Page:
The Three Phases of Vomiting

The vomiting process involves more than simply "throwing up." It typically consists of three phases, as reported in The Clinical Journal:2

1. Nausea, sweating and salivation. Your parasympathetic nervous system causes excessive salivation to protect your tooth enamel from the acidic contents of your stomach. Your sympathetic nervous system leads to sweating and increased heart rate.

2. Retching

3. Expulsion of gastric contents through your mouth, which occurs, step-by-step, as follows, according to The Clinical Journal:3

" … [I]nspiration [inhalation] lowers the thoracic pressure while the lower esophageal sphincter is contracted and the abdominal muscles are contracting forcefully, thus building up pressure within the abdominal cavity.

The intestines are undergoing negative peristalsis and as soon as their contents reach the lower esophageal sphincter, it opens and pressure is suddenly released, propelling the gastric contents out of the mouth through the relaxed esophagus."

What Are the Top Causes of Vomiting?

In most cases, vomiting is caused by underlying conditions that will clear up on their own within a couple of days. Although it can be incredibly uncomfortable, such vomiting is not serious (as long as you don't become dehydrated). Top causes include:4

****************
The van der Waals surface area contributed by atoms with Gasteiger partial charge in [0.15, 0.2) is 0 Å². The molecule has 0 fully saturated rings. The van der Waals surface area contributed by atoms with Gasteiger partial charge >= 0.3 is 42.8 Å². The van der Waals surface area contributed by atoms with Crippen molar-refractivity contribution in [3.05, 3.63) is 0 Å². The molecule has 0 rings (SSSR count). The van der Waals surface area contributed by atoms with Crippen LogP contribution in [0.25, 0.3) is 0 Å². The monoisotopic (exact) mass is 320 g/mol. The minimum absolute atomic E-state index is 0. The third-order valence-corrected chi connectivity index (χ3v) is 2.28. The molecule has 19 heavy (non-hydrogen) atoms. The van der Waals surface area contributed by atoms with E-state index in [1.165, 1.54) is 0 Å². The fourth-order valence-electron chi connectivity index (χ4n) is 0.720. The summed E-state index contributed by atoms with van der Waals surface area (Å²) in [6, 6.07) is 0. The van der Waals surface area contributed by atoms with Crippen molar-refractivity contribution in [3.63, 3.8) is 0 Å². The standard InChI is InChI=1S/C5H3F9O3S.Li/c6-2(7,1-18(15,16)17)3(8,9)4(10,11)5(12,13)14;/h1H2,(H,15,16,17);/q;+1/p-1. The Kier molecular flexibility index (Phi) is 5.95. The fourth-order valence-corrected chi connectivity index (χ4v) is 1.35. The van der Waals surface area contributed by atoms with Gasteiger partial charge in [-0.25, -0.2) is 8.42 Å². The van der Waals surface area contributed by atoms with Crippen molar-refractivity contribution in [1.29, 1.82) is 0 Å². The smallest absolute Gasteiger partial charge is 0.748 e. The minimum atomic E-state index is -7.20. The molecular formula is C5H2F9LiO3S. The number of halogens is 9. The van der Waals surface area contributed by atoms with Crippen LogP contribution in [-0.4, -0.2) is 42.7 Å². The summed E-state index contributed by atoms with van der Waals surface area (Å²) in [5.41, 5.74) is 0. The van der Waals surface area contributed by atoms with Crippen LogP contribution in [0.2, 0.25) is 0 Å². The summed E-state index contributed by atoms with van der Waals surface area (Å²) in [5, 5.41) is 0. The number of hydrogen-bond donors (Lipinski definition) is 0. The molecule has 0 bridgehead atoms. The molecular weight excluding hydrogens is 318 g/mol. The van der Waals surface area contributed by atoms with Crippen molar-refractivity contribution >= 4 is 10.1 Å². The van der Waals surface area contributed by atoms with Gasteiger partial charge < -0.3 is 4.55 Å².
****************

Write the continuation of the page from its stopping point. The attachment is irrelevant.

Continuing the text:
Gastroenteritis (also known as stomach flu)

Noroviruses are the leading cause of gastroenteritis in the U.S., responsible for up to 21 million illnesses, 71,000 hospitalizations and 800 deaths each year.5

They generally cause a nasty infection that leads to diarrhea, abdominal pain and vomiting within 24 to 48 hours of exposure. Norovirus infection is often referred to as the "stomach flu," although it shouldn't be confused with influenza, which is a respiratory infection.

The symptoms of norovirus infection can be quite debilitating, but most people recover on their own within a few days. Those most at risk of complications (typically dehydration) are infants, the elderly and those with compromised immune systems.